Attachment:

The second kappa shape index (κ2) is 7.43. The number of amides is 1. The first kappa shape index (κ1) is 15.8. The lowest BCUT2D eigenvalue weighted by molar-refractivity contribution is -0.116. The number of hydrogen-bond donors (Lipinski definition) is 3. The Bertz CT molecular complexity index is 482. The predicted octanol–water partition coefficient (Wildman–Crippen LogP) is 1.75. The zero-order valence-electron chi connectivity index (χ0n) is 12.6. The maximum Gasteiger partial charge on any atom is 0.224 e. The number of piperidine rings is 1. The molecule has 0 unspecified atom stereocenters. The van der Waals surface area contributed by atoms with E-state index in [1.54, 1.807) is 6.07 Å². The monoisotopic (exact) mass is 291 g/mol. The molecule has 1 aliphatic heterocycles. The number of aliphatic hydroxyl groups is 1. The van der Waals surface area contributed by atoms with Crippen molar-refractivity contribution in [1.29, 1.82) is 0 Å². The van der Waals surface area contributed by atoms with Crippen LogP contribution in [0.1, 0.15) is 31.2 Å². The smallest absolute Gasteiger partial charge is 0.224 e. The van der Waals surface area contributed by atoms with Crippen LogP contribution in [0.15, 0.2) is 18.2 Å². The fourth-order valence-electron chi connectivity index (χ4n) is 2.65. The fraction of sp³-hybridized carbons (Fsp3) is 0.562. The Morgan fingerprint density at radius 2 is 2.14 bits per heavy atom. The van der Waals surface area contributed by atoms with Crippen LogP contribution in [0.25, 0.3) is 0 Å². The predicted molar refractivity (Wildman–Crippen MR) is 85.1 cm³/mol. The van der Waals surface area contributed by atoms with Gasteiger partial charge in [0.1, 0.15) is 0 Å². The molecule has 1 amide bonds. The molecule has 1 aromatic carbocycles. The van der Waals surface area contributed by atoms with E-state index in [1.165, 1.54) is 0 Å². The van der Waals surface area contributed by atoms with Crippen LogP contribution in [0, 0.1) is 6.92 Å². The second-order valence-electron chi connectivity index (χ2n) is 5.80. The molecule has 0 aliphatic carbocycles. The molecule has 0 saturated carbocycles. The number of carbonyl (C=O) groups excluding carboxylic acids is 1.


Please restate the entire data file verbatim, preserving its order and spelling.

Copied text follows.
The second kappa shape index (κ2) is 7.43. The number of amides is 1. The first kappa shape index (κ1) is 15.8. The lowest BCUT2D eigenvalue weighted by molar-refractivity contribution is -0.116. The number of hydrogen-bond donors (Lipinski definition) is 3. The Bertz CT molecular complexity index is 482. The predicted octanol–water partition coefficient (Wildman–Crippen LogP) is 1.75. The zero-order valence-electron chi connectivity index (χ0n) is 12.6. The maximum Gasteiger partial charge on any atom is 0.224 e. The number of piperidine rings is 1. The molecule has 0 unspecified atom stereocenters. The van der Waals surface area contributed by atoms with E-state index in [1.54, 1.807) is 6.07 Å². The monoisotopic (exact) mass is 291 g/mol. The molecule has 1 aliphatic heterocycles. The number of aliphatic hydroxyl groups is 1. The van der Waals surface area contributed by atoms with Crippen molar-refractivity contribution in [1.29, 1.82) is 0 Å². The van der Waals surface area contributed by atoms with Crippen LogP contribution in [0.1, 0.15) is 31.2 Å². The smallest absolute Gasteiger partial charge is 0.224 e. The van der Waals surface area contributed by atoms with Crippen LogP contribution in [0.15, 0.2) is 18.2 Å². The fourth-order valence-electron chi connectivity index (χ4n) is 2.65. The fraction of sp³-hybridized carbons (Fsp3) is 0.562. The Morgan fingerprint density at radius 2 is 2.14 bits per heavy atom. The van der Waals surface area contributed by atoms with Crippen LogP contribution in [0.25, 0.3) is 0 Å². The predicted molar refractivity (Wildman–Crippen MR) is 85.1 cm³/mol. The van der Waals surface area contributed by atoms with Gasteiger partial charge in [0.1, 0.15) is 0 Å². The molecule has 1 amide bonds. The molecule has 1 aromatic carbocycles. The van der Waals surface area contributed by atoms with E-state index in [1.165, 1.54) is 0 Å². The van der Waals surface area contributed by atoms with Crippen LogP contribution in [0, 0.1) is 6.92 Å². The second-order valence-electron chi connectivity index (χ2n) is 5.80. The molecule has 0 aliphatic carbocycles. The molecule has 0 saturated carbocycles. The number of carbonyl (C=O) groups excluding carboxylic acids is 1.